US deploying ‘significant’ assets to free Haiti hostages as Biden briefed daily on crisis

Parishioners attend Sunday Mass at the Saint Peter's Church in Port-au-Prince, Haiti, on Oct. 24, 2021. (Ricardo Arduengo/AFP/Getty Images/TNS)

The White House said Tuesday that President Joe Biden is directly engaged in an effort to rescue 17 missionaries, including five children, being held hostage by a gang in Haiti since they were kidnapped 11 days ago, and that “every possible option” is on the table to secure their freedom.

U.S. National Security Adviser Jake Sullivan said that Biden continues to be briefed daily on the hostage situation, which involves 16 Americans and a Canadian citizen who work for Ohio-based Christian Aid Ministries. The president, he said, is especially concerned about the well-being of the children, the youngest of whom is 8 months old.

“I personally give an update on this issue every single day to the president, who is taking a deep interest in making sure we get every single one of those people home safely,” Sullivan said.

The group was kidnapped on Oct. 16 by the 400 Mawozo gang in Port-au-Prince after returning from visiting an orphanage east of Port-au-Prince. The gang asked for a $17 million ransom — $1 million per hostage — in order to release them.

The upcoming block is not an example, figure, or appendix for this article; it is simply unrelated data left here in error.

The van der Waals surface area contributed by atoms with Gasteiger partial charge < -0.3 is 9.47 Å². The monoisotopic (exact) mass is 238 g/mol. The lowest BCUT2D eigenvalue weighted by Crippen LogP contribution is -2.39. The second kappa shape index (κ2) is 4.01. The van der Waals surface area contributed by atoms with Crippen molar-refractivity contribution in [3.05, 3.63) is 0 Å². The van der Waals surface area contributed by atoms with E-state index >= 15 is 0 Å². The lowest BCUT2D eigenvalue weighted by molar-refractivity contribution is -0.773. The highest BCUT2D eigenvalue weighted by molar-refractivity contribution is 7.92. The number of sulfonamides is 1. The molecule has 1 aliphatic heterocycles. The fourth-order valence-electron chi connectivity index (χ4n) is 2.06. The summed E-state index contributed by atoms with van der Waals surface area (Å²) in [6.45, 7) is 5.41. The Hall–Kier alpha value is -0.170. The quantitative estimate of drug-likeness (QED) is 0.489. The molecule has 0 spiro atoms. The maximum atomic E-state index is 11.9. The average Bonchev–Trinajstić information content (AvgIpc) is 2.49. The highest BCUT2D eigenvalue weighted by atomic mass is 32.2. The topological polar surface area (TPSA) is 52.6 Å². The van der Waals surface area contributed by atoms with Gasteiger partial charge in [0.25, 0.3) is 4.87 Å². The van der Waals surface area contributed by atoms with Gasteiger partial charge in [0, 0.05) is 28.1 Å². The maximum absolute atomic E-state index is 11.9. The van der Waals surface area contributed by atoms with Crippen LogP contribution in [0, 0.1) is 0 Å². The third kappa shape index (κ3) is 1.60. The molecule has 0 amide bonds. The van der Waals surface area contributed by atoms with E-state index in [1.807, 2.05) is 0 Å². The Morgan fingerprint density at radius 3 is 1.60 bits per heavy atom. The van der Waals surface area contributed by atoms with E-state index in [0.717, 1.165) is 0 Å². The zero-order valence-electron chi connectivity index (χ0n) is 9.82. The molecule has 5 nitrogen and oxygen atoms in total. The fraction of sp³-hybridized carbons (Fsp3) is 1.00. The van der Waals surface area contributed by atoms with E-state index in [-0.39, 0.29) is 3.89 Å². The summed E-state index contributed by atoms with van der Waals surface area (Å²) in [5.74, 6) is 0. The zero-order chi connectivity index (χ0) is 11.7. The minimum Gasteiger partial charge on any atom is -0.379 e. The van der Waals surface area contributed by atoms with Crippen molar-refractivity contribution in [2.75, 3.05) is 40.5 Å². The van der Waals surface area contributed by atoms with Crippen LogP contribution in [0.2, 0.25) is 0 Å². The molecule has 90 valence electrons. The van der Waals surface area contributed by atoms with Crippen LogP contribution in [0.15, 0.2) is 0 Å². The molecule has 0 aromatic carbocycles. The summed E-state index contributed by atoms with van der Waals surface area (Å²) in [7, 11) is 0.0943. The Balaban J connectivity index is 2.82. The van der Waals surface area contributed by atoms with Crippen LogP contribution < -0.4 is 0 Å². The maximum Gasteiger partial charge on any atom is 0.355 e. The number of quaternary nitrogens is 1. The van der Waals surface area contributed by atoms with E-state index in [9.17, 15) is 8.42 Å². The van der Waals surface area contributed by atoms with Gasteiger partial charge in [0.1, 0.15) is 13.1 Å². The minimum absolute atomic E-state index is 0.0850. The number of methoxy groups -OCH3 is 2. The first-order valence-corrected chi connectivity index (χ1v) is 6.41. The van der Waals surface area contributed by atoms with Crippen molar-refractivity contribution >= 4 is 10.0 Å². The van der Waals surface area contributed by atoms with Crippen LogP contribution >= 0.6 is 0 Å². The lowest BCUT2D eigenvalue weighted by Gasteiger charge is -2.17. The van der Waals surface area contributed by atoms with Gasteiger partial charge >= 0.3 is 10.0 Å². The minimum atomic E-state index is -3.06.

Their kidnapping in Haiti comes as the country faces a cascade of crises, including a surge in kidnappings and armed gang violence. Schools and businesses have been shuttered due to a lack of fuel, and hospitals have issued SOS, warning that patients will die if fuel is not forthcoming. The gang-engineered halt in fuel deliveries, including at the port, is affecting cellphone service, which relies on towers having fuel.

In recent weeks, armed gangs have also kidnapped fuel truck drivers and hijacked their rigs, leading to a strike by drivers and transportation unions.

After deploying three FBI agents to Haiti that Sunday, the United States has sent “a significant number of law enforcement specialists and hostage recovery specialists to work closely with the ministry, the families and the Haitian government to try to coordinate and organize a recovery,” Sullivan said.

“We are looking at every possible option for how to go about doing that,” he said. “I will be sensitive to what obviously is a delicate situation, not say more here, other than we have put the assets and resources in place that we believe can help bring this to a successful conclusion. “

Tuesday marked the group’s 11th day in captivity and it remains unclear where they are being held. Late Monday, a Haitian-American pastor who lives in Miami and was kidnapped on Oct. 3 was released after his abduction created an uproar in Haiti. Relatives of Pastor Jean Pierre Ferrer Michel and two congregants, who were also abducted, reportedly had paid $300,000 to secure their release, but only one of the three, a female, was initially freed. Michel and fellow hostage Norman Wiener were finally released late Monday night.

While the group’s abduction made news in Haiti, it barely caused a stir in the United States despite Michel’s status as a U.S. citizen.

Sullivan said in the case of the missionaries, the United States has to manage the situation “as carefully as possible so at the end of the day we achieve our objective, which is the safe return of every single one of those both adult and children.”

He said the “children aspect of this is something obviously the president is quite focused on, to make sure they’re taken care of and that they get home OK.”


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